Who was J.M. Davis, and where did he get all those guns? What’s the story here? Well, it seems when John Monroe Davis was seven years old he took his medicine like a good boy. As a reward, his father gave him a muzzle-loading shotgun that cost $1.50 ( not a small amount in 1894). This began a fascination with guns that just never stopped. That first gun is still in the collection. In 1916, Davis traded 2,000 acres of Arkansas timberland for a hotel in Claremore, Oklahoma. Davis moved into the Mason Hotel and took over management. He continued to add to his collection one gun at a time. By 1929, his collection had reached 99 guns.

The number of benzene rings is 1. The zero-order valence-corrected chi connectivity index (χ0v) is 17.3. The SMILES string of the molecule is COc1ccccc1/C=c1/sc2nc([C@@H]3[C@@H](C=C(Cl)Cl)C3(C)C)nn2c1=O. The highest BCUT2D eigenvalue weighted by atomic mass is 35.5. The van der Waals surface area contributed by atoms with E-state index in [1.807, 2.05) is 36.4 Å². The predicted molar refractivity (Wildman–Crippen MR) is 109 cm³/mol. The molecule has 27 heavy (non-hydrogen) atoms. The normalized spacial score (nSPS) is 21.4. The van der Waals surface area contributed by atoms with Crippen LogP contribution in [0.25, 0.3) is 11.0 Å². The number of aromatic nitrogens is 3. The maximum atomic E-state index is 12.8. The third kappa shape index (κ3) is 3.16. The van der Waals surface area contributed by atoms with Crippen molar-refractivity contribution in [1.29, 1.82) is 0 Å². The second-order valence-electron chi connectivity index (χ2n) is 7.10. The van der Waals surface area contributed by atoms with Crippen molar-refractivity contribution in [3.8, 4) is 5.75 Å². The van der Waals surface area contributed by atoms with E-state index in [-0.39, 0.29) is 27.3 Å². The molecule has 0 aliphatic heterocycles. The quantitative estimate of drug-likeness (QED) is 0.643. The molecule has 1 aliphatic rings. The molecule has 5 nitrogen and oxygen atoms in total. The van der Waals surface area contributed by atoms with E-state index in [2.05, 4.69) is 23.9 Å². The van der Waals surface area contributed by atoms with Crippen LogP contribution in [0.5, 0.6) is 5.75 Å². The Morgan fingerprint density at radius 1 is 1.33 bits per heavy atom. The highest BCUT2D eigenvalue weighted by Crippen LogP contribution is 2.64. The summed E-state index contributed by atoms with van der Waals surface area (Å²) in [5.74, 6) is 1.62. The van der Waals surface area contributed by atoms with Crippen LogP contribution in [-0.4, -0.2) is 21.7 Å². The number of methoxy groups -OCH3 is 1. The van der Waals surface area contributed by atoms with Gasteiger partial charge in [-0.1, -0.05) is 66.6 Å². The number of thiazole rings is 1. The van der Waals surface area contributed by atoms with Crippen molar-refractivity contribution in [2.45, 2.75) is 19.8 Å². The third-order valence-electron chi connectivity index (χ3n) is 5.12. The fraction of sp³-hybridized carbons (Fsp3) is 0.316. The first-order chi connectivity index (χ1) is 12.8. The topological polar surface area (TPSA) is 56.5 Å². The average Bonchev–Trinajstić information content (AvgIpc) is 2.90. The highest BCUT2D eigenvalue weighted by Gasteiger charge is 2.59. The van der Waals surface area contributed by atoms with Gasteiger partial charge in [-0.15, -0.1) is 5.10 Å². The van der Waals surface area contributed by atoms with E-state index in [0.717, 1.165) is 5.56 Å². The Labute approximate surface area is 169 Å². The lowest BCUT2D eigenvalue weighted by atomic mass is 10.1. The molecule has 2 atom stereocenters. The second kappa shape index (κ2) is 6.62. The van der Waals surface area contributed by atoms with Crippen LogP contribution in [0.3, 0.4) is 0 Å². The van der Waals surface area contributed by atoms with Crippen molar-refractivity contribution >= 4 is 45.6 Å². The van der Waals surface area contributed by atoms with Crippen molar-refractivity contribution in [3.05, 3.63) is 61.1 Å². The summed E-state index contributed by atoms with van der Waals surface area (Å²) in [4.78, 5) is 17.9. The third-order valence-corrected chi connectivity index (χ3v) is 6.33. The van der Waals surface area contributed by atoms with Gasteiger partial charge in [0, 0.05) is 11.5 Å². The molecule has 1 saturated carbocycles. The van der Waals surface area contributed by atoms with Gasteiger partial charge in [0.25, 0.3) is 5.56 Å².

He decided to display the guns on the lobby walls of his hotel. But guns weren’t the only thing Davis collected. He also collected knives, swords, steins, saddles, music boxes, musical instruments, political buttons, World War I posters, John Rogers statuary, and Native American artifacts, all of which found a place of display within the hotel. And this was just in the beginning. Lobby walls became crowded; the ball room was filled to capacity. Upstairs, the long hallways were lined with guns and memorabilia. Seven private rooms were filled to capacity. With the Hotel smack in the middle of Route 66, word of Davis’ collection spread far and wide. A steady stream of people came from all over the world to see the collection, buy, sell, trade or just talk guns. He became internationally known as a gun expert. The man and his collection became the subject of numerous magazine articles. In 1965, with an eye to the future, Davis tranferred ownership of his massive collection to the J.M. Davis Foundation, Inc. In turn, the Foundation leased the collection to the State of Oklahoma at the cost of $1 for 99 years (with the option to renew). Part of the deal was that the State would build and maintain a modern facility to house the collection, and that the collection would be open to the public at no charge. The first section of the museum opened to an enthusiastic public on Davis’ 82nd birthday: June 27, 1969. Since that time, the entire structure has been completed with over 40,000 square feet of floor space. Gun displays alone total over one mile in length. In 1973, J.M. Davis died, and he is entombed on the museum grounds: he is still with his guns.